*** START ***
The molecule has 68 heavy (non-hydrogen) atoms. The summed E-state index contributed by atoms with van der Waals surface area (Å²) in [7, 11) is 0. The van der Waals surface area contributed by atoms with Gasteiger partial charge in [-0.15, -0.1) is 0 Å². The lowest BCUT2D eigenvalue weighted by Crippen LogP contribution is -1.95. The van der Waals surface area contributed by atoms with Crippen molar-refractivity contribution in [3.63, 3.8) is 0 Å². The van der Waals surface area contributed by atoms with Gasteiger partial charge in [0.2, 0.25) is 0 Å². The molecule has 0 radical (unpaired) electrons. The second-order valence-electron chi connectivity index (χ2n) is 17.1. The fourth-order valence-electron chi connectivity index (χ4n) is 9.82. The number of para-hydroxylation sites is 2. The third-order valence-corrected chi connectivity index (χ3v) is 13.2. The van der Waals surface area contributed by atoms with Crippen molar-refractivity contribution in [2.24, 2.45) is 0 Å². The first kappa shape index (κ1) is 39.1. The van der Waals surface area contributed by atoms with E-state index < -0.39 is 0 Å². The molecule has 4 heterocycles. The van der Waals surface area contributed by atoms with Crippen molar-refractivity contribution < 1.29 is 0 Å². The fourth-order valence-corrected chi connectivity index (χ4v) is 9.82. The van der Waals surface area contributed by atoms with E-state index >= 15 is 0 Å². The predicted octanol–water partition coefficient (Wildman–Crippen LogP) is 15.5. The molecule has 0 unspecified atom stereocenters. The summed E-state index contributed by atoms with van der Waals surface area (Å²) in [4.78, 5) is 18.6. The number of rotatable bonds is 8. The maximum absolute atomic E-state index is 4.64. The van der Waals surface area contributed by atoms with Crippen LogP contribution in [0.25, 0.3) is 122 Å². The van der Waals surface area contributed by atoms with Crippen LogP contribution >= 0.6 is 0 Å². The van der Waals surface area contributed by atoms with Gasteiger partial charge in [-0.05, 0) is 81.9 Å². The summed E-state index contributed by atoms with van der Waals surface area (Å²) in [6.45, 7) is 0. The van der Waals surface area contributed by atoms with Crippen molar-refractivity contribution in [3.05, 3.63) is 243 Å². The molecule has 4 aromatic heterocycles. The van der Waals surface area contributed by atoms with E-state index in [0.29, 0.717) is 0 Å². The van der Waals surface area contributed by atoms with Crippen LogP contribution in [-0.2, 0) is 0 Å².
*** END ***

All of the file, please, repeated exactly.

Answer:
The molecule has 68 heavy (non-hydrogen) atoms. The summed E-state index contributed by atoms with van der Waals surface area (Å²) in [7, 11) is 0. The van der Waals surface area contributed by atoms with Gasteiger partial charge in [-0.15, -0.1) is 0 Å². The lowest BCUT2D eigenvalue weighted by Crippen LogP contribution is -1.95. The van der Waals surface area contributed by atoms with Crippen molar-refractivity contribution in [3.63, 3.8) is 0 Å². The van der Waals surface area contributed by atoms with Gasteiger partial charge in [0.2, 0.25) is 0 Å². The molecule has 0 radical (unpaired) electrons. The second-order valence-electron chi connectivity index (χ2n) is 17.1. The fourth-order valence-electron chi connectivity index (χ4n) is 9.82. The number of para-hydroxylation sites is 2. The third-order valence-corrected chi connectivity index (χ3v) is 13.2. The van der Waals surface area contributed by atoms with Crippen molar-refractivity contribution in [2.24, 2.45) is 0 Å². The first kappa shape index (κ1) is 39.1. The van der Waals surface area contributed by atoms with E-state index < -0.39 is 0 Å². The molecule has 4 heterocycles. The van der Waals surface area contributed by atoms with Crippen molar-refractivity contribution < 1.29 is 0 Å². The fourth-order valence-corrected chi connectivity index (χ4v) is 9.82. The van der Waals surface area contributed by atoms with E-state index >= 15 is 0 Å². The predicted octanol–water partition coefficient (Wildman–Crippen LogP) is 15.5. The molecule has 0 unspecified atom stereocenters. The summed E-state index contributed by atoms with van der Waals surface area (Å²) in [4.78, 5) is 18.6. The number of rotatable bonds is 8. The maximum absolute atomic E-state index is 4.64. The van der Waals surface area contributed by atoms with Crippen LogP contribution in [0.25, 0.3) is 122 Å². The van der Waals surface area contributed by atoms with Crippen LogP contribution >= 0.6 is 0 Å². The van der Waals surface area contributed by atoms with Gasteiger partial charge in [-0.05, 0) is 81.9 Å². The summed E-state index contributed by atoms with van der Waals surface area (Å²) in [6.45, 7) is 0. The van der Waals surface area contributed by atoms with Crippen molar-refractivity contribution in [3.05, 3.63) is 243 Å². The molecule has 4 aromatic heterocycles. The van der Waals surface area contributed by atoms with E-state index in [0.29, 0.717) is 0 Å². The van der Waals surface area contributed by atoms with Crippen LogP contribution in [-0.2, 0) is 0 Å².